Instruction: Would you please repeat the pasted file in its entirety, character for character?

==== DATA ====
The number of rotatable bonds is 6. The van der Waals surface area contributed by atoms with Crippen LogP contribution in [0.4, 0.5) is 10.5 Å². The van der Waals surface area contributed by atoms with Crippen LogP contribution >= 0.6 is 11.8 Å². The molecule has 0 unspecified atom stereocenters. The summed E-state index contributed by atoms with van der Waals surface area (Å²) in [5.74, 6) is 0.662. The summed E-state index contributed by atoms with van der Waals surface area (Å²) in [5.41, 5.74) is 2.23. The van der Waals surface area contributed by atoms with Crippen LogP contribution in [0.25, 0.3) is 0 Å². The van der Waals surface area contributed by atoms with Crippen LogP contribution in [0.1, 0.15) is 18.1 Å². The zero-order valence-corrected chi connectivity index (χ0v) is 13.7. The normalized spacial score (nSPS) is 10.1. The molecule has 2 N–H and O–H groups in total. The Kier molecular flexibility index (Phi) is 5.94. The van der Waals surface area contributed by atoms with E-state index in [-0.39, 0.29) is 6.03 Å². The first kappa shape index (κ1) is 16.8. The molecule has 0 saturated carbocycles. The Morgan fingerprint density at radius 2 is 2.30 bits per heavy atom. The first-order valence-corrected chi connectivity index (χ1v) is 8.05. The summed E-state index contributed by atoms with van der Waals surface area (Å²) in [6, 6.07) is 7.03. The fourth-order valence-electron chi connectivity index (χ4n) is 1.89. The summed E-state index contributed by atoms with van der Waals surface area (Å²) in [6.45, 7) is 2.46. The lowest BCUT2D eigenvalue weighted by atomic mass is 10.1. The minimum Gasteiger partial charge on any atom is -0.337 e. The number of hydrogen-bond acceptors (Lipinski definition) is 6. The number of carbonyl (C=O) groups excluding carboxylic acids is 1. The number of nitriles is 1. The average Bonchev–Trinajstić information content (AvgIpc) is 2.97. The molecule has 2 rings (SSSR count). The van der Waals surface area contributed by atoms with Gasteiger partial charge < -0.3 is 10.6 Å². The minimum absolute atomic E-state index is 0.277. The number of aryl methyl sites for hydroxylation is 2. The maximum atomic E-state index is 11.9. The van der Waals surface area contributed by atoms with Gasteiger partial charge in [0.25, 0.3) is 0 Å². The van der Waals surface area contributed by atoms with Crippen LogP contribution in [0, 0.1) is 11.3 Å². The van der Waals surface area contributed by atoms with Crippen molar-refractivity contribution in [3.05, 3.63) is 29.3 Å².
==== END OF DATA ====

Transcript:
The number of rotatable bonds is 6. The van der Waals surface area contributed by atoms with Crippen LogP contribution in [0.4, 0.5) is 10.5 Å². The van der Waals surface area contributed by atoms with Crippen LogP contribution >= 0.6 is 11.8 Å². The molecule has 0 unspecified atom stereocenters. The summed E-state index contributed by atoms with van der Waals surface area (Å²) in [5.74, 6) is 0.662. The summed E-state index contributed by atoms with van der Waals surface area (Å²) in [5.41, 5.74) is 2.23. The van der Waals surface area contributed by atoms with Crippen LogP contribution in [0.25, 0.3) is 0 Å². The van der Waals surface area contributed by atoms with Crippen LogP contribution in [0.1, 0.15) is 18.1 Å². The zero-order valence-corrected chi connectivity index (χ0v) is 13.7. The normalized spacial score (nSPS) is 10.1. The molecule has 2 N–H and O–H groups in total. The Kier molecular flexibility index (Phi) is 5.94. The van der Waals surface area contributed by atoms with E-state index in [-0.39, 0.29) is 6.03 Å². The first kappa shape index (κ1) is 16.8. The molecule has 0 saturated carbocycles. The Morgan fingerprint density at radius 2 is 2.30 bits per heavy atom. The first-order valence-corrected chi connectivity index (χ1v) is 8.05. The summed E-state index contributed by atoms with van der Waals surface area (Å²) in [6, 6.07) is 7.03. The fourth-order valence-electron chi connectivity index (χ4n) is 1.89. The summed E-state index contributed by atoms with van der Waals surface area (Å²) in [6.45, 7) is 2.46. The lowest BCUT2D eigenvalue weighted by atomic mass is 10.1. The minimum Gasteiger partial charge on any atom is -0.337 e. The number of hydrogen-bond acceptors (Lipinski definition) is 6. The number of carbonyl (C=O) groups excluding carboxylic acids is 1. The number of nitriles is 1. The average Bonchev–Trinajstić information content (AvgIpc) is 2.97. The molecule has 2 rings (SSSR count). The van der Waals surface area contributed by atoms with Gasteiger partial charge < -0.3 is 10.6 Å². The minimum absolute atomic E-state index is 0.277. The number of aryl methyl sites for hydroxylation is 2. The maximum atomic E-state index is 11.9. The van der Waals surface area contributed by atoms with Gasteiger partial charge in [0.25, 0.3) is 0 Å². The van der Waals surface area contributed by atoms with Crippen LogP contribution in [0, 0.1) is 11.3 Å². The van der Waals surface area contributed by atoms with Crippen molar-refractivity contribution in [3.05, 3.63) is 29.3 Å².